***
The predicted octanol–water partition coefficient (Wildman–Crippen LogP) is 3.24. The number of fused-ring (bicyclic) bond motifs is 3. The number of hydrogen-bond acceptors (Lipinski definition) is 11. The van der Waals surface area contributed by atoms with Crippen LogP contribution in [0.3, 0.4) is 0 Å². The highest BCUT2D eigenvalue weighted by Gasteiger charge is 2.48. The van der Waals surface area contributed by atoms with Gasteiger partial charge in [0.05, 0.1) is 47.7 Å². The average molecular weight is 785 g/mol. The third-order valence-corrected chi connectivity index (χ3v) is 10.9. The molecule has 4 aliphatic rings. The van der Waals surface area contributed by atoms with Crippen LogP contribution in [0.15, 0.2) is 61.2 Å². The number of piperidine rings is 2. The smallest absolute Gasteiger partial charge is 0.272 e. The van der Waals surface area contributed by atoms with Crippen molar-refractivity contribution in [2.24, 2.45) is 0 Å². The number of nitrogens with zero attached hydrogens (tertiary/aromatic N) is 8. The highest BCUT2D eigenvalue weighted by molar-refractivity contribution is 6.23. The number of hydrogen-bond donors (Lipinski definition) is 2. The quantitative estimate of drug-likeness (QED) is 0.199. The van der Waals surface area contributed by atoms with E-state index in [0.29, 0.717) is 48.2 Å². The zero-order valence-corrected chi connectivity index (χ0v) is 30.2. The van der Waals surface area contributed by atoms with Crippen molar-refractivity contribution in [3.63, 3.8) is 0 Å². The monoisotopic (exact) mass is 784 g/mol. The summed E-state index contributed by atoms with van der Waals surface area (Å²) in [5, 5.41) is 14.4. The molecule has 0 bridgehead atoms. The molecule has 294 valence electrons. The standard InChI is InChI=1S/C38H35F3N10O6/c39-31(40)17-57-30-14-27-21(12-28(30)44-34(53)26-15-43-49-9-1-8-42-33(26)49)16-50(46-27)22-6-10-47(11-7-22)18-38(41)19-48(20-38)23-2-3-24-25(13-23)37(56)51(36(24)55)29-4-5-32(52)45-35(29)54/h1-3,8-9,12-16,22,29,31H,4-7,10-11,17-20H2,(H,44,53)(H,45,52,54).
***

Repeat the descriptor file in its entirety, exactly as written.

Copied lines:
The predicted octanol–water partition coefficient (Wildman–Crippen LogP) is 3.24. The number of fused-ring (bicyclic) bond motifs is 3. The number of hydrogen-bond acceptors (Lipinski definition) is 11. The van der Waals surface area contributed by atoms with Crippen LogP contribution in [0.3, 0.4) is 0 Å². The highest BCUT2D eigenvalue weighted by Gasteiger charge is 2.48. The van der Waals surface area contributed by atoms with Gasteiger partial charge in [0.05, 0.1) is 47.7 Å². The average molecular weight is 785 g/mol. The third-order valence-corrected chi connectivity index (χ3v) is 10.9. The molecule has 4 aliphatic rings. The van der Waals surface area contributed by atoms with Crippen LogP contribution in [0.15, 0.2) is 61.2 Å². The number of piperidine rings is 2. The smallest absolute Gasteiger partial charge is 0.272 e. The van der Waals surface area contributed by atoms with Crippen molar-refractivity contribution in [2.24, 2.45) is 0 Å². The number of nitrogens with zero attached hydrogens (tertiary/aromatic N) is 8. The highest BCUT2D eigenvalue weighted by molar-refractivity contribution is 6.23. The number of hydrogen-bond donors (Lipinski definition) is 2. The quantitative estimate of drug-likeness (QED) is 0.199. The van der Waals surface area contributed by atoms with E-state index in [0.29, 0.717) is 48.2 Å². The zero-order valence-corrected chi connectivity index (χ0v) is 30.2. The van der Waals surface area contributed by atoms with Crippen molar-refractivity contribution in [3.63, 3.8) is 0 Å². The monoisotopic (exact) mass is 784 g/mol. The summed E-state index contributed by atoms with van der Waals surface area (Å²) in [5, 5.41) is 14.4. The molecule has 0 bridgehead atoms. The molecule has 294 valence electrons. The standard InChI is InChI=1S/C38H35F3N10O6/c39-31(40)17-57-30-14-27-21(12-28(30)44-34(53)26-15-43-49-9-1-8-42-33(26)49)16-50(46-27)22-6-10-47(11-7-22)18-38(41)19-48(20-38)23-2-3-24-25(13-23)37(56)51(36(24)55)29-4-5-32(52)45-35(29)54/h1-3,8-9,12-16,22,29,31H,4-7,10-11,17-20H2,(H,44,53)(H,45,52,54).